The DfE's Green
Paper Support and Aspiration: A new approach to special educational needs and disability,
published in March 2011, emphasises the importance of effective identification of
SEN and disabilities if children are
to thrive, be ready for school, make good progress in their education and, as adults,
live independently and make as positive a contribution to society as
Early intervention from all the services on which families rely
is essential, but the effectiveness of
this support is undermined if it doesn't reflect each family's unique circumstances.
Department for Education, 2011
Sure Start guidance (2002):
A child under four years of age has a disability or special needs
if she or he:
(i) is experiencing significant developmental delays, in one or more of the areas of cognitive development, physical development, communication development, social or emotional development, and adaptive development; or
(ii) has a condition which has a high probability of resulting in developmental delay.
A key issue for all early intervention programmes is the identification
and targeting of those behaviours, skills and capabilities that have the greatest
impact on accelerating further development (eg communication skills, problem solving
and help seeking) of independence and well-being. To our knowledge little consideration
has been given to identifying these key or pivotal behaviours in the context of reducing
future need for social care.
Emerson et al, 2011
Stress is a condition in which an individual experiences challenges
to physical or emotional well-being that overwhelm their coping capacity. While some
experience with manageable stress is important for healthy development, prolonged,
uninterrupted, overwhelming stress can have toxic effects. This type of toxic stress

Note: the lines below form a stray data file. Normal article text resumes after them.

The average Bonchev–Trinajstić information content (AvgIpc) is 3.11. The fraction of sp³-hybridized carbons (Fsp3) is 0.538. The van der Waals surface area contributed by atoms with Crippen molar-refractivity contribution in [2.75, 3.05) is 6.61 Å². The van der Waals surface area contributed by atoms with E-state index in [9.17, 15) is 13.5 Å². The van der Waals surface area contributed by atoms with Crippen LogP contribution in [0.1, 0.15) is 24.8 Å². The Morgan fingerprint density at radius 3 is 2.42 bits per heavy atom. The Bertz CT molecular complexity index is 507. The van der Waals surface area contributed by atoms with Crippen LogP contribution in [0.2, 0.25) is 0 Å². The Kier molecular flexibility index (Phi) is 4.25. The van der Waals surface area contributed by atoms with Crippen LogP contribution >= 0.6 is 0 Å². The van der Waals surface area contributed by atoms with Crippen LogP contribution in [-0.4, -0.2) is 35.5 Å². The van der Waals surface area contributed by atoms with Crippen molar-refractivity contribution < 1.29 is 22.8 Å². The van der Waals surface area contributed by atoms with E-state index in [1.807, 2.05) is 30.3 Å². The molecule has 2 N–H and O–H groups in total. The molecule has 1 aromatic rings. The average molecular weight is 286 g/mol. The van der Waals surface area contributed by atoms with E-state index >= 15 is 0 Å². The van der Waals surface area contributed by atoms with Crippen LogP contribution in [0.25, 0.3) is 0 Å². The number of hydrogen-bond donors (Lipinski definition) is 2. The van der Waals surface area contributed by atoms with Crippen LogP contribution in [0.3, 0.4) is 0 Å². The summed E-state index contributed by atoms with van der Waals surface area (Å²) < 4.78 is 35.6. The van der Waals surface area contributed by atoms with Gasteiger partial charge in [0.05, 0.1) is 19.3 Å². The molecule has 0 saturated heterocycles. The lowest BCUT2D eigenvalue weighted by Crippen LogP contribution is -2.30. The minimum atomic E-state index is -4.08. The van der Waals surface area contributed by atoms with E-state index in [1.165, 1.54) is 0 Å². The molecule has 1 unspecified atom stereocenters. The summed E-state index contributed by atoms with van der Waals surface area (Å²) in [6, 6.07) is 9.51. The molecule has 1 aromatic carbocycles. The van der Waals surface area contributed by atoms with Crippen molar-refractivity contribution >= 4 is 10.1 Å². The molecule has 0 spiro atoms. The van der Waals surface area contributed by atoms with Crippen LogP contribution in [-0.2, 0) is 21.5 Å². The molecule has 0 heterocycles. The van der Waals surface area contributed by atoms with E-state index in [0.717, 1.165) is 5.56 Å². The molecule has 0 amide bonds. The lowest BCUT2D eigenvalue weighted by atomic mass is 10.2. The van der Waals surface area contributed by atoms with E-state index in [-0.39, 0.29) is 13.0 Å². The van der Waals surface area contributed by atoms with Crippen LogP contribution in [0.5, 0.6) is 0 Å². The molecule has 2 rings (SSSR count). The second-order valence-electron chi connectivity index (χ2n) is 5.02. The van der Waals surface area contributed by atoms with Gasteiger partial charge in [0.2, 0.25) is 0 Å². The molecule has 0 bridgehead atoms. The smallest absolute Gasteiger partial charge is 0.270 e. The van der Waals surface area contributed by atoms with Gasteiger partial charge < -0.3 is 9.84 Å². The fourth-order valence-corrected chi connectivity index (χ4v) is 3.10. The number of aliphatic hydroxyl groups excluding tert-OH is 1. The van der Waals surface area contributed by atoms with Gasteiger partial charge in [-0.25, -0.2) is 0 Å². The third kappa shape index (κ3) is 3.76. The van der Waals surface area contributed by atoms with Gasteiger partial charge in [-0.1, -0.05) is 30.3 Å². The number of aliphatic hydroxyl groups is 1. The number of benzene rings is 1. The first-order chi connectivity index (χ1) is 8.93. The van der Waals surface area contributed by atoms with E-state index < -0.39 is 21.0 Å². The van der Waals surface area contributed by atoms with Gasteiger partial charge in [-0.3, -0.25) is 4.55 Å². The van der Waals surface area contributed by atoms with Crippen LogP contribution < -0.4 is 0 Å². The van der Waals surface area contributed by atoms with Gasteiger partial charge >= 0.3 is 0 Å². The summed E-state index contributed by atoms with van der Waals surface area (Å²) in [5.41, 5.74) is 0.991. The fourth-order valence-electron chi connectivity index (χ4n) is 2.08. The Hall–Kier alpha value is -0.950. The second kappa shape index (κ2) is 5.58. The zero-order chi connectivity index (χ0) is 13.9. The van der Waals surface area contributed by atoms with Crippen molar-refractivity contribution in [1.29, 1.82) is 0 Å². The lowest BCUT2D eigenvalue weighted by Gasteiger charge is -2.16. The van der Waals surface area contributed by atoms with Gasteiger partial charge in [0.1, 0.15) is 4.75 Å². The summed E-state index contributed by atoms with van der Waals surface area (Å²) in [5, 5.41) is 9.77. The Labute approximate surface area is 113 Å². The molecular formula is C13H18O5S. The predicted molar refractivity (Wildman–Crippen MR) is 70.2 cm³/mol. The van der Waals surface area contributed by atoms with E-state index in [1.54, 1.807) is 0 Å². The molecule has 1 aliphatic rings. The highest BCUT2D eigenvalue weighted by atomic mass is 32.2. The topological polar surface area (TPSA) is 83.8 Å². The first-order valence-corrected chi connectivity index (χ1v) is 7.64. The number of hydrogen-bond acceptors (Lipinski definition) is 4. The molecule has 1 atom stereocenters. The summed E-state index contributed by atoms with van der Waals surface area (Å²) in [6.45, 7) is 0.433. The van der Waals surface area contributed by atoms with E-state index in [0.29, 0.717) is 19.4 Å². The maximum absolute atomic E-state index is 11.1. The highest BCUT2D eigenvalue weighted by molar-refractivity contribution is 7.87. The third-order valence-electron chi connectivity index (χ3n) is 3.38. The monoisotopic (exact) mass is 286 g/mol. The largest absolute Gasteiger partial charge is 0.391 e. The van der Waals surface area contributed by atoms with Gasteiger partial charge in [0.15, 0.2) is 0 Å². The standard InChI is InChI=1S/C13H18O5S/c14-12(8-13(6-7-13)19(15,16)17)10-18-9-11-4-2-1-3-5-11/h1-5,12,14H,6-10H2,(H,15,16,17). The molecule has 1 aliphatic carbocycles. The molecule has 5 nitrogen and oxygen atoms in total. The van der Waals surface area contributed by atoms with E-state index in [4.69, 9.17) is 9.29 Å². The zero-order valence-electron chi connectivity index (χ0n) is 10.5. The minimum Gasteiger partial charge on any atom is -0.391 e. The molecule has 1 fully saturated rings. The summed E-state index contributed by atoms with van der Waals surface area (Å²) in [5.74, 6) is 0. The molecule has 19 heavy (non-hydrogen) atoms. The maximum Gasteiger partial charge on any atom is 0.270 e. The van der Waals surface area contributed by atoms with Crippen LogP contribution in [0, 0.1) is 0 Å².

is often associated with childhood abuse and neglect. In the early years of life when
the brain is developing rapidly it is particularly sensitive to environmental influences.
Toxic early life stress (ELS) may induce persistent
hyper-sensitivity to stressors and sensitization of neural circuits and other neurotransmitter
systems which process threat information.
Gunnar et al, 2009
[C]ommunity supervision is necessary to ensure that the very preterm
child is supported in the important preschool years and into early school life. Careful
developmental assessment and early intervention for evolving impairments by a doctor
aware of the potential sequelae of prematurity are critical to optimal development
for the individual child.
As well as the danger of Fetal Alcohol Spectrum Disorder, which
is the leading known cause of intellectual disability in the Western world, prenatal
exposure to alcohol has been associated with developmental delays and behavioural
problems. Psychosocial stress during pregnancy has been linked to increased risk for
attention deficit hyperactivity disorder, schizophrenia and social abnormalities.
Bailey et al (2005) in a national follow-up of over 2,500 families
who had participated in early intervention programmes for children with disabilities
found that parents were very positive about helping their child to learn and looking
after their personal care needs but over a third of families 'often have a difficult
time figuring out what to do about my child's behavior'. This is an aspect of early
intervention programmes that may need further development.
Allen, G. (2011) Early Intervention: The next steps. London: Cabinet Office (accessed 12.1.12).
Department for Education (2011) Support and Aspiration: A new approach to special educational needs and disability. Norwich: The Stationery Office (accessed 12.1.12).
You might also wish to read around the subject. If you do, the following three resources should prove useful.
Munro, E. (2011) The Munro Review of Child Protection: A child-centred system. London: Department for Education (accessed: 12.1.12).
Odom, S.L. and Wolery, M. (2003) A unified theory of practice in early intervention/early childhood special education: evidence-based practices, Journal of Special Education, 37, 164-173.